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Disney are tying VR and movie merch with clothing that can simulate hugs, snakes, even a gut punch. Dibs not watching the showdown between Simba and Scar ever again…
Disney are taking the entertainment experience to the next level and beyond: from the virtual reality glove which makes you feel as if you are holding an object you’re watching on screen, or the jacket which can make you feel like rain is falling on you – this could be a whole new sensory experience.
Sure, it’s really easy to be able to say that things were simpler back in the day, when you went to see a movie, laughed/cried/booed (pick one, or three; up to you), ate your popcorn and went home. Star Wars came along in the late ’70s and all of a sudden there was even more money to be made from the toys, then they made actual movies out of toys, or games, or emojis, and before we know it we’ve entered into the golden age of post-modernism, or redundancy.
Long gone are the days when the idea of film tie-ins extended no further than the ability to purchase an extra large soda at the candy bar for the chance to take home your very own souvenir plastic Ghostbusters cup. It’s been a long time since the very notion of a film tie-in didn’t go much further than the simple novelisation, a uniquely American phenomenon in that it took the idea of cinematic adaptations of great literature and flipped the script, by turning them into cheap adaptations of a screenplay. Sure, you loved Back to the Future II, but wait until this action adventure film is adapted for paperback!
News from Futurism.com has the creative geniuses at The House of Mouse taking the cinematic experience to a new realm. They’ve found their way to come up with what they’re calling the Force Jacket. By hooking up 26 independent airbags inside a modified life vest, the team, motivated what we can only assume is a a push to create the creepiest garment ever designed, have developed a jacket that can simulate perceptions of a “snake moving across the body” or a “hug”. This technology (the jacket, not the hug) is thought to be intended for use in games and theme park attractions, although if your nana is no longer with us, this could be something that’ll be flying off department store shelves in no time.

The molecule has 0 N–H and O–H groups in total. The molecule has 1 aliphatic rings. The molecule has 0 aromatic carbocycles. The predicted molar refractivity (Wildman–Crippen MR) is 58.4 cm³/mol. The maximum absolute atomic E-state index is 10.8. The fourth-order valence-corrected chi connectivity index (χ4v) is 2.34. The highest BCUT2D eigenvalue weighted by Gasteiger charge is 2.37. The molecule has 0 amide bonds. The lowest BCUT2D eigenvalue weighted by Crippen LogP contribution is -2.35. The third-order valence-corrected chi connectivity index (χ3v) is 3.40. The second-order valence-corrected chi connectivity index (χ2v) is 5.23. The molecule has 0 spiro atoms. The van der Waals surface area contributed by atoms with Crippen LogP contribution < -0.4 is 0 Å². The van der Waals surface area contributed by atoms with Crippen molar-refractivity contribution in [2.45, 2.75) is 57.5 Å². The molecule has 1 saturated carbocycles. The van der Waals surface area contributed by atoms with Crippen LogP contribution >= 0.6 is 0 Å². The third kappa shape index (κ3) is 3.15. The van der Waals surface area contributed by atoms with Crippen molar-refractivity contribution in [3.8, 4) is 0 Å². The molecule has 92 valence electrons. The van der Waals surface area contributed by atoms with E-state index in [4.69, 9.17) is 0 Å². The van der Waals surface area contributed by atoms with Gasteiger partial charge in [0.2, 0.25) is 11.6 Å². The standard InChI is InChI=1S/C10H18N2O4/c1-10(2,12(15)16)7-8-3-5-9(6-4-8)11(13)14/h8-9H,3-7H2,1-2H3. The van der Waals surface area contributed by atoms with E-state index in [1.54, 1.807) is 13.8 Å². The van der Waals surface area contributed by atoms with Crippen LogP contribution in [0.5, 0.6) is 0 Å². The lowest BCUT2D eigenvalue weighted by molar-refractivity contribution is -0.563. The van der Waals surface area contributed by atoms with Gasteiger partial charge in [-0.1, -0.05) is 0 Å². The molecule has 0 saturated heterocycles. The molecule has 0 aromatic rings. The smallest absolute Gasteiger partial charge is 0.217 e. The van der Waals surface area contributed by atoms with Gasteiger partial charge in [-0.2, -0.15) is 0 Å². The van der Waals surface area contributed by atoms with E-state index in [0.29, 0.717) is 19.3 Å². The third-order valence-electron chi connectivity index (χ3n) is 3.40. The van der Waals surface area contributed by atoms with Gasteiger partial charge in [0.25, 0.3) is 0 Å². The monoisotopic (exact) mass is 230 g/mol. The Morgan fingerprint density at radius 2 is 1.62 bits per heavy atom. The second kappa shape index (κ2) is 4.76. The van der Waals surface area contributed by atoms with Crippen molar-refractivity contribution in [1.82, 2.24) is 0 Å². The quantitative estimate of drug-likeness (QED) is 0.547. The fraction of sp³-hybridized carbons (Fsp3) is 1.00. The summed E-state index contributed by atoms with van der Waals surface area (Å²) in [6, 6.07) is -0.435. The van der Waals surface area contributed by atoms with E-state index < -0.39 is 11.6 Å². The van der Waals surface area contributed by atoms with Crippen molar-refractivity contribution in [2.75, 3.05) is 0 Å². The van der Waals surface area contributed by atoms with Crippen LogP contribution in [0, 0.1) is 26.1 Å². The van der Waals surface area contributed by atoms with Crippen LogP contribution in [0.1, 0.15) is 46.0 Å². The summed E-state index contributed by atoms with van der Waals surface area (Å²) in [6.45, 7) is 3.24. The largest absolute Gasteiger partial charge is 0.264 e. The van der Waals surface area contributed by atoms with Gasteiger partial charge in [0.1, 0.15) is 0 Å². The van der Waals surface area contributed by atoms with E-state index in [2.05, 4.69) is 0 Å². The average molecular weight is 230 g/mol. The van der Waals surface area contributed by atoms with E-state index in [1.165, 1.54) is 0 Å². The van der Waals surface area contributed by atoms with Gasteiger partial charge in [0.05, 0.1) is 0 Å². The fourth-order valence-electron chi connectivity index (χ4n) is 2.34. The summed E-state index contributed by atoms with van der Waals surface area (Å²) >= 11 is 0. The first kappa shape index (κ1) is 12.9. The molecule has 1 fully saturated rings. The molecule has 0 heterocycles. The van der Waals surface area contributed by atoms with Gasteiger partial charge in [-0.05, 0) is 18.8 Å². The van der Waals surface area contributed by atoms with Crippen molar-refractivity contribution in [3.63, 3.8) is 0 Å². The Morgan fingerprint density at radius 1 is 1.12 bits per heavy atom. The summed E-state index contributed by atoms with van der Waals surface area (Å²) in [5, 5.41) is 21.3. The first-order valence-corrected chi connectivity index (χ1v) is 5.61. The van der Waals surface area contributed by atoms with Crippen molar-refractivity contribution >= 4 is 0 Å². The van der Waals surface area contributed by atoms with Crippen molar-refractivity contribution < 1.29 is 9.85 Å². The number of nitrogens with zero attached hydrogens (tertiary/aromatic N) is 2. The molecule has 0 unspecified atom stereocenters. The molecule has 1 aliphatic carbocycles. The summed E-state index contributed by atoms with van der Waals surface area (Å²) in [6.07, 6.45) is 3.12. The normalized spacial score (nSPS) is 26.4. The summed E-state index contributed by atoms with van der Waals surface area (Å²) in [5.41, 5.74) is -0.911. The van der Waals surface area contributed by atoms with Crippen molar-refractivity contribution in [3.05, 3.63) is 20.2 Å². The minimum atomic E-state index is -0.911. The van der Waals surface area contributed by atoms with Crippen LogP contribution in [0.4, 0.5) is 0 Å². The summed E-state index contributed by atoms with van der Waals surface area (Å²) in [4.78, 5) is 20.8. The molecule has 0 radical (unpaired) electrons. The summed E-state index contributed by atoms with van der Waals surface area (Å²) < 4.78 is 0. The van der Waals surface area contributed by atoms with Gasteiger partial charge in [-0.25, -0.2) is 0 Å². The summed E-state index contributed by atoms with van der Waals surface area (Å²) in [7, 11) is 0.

There are seven different levels, from “gentle hug” to “punch to the gut”. Suddenly that Gremlins key ring is looking pretty nice.
Each of the jacket’s airbags can quickly inflate or deflate, creating haptic feedback sensations across the torso of the wearer. The goal is to produce effects that deviate from the usual “buzz” of a vibration motor, and create sensations like “quakes” or “beats”. According to the paper, there are seven different levels of pressure that range from “gentle hug” to “punch to the gut”. Suddenly that Gremlins key ring is looking pretty nice.
The interactive moviegoing experience is nothing new, with schlock movie makers in the ’50s using all kinds of gimmickry – built-in devices in select movie theatres to create a more immersive experience (as documented in the 1993 John Goodman nostalgia piece Matinee – Goodman’s character is a small-time film promoter trying to get bums in seats, and capitalise on fear of the Cuban missile crisis at the same time). Disney themselves incorporated sensory manipulation into their theme park ride Honey I Shrunk the Audience, which ends with the whole crowd feeling as though they have been collectively sneezed on by a giant dog.
This heightened technology they’re using for gloves and jackets, one can only presume will be co-opted by the adult film industry; replace “jacket” with “underpants” and you can see where this is potentially going. At the same time, a simulated hug is going to have to be a pretty impressive experience to nullify actual human contact. But the same thing could be said of social media friendships. And that’s a whole other series of articles right there.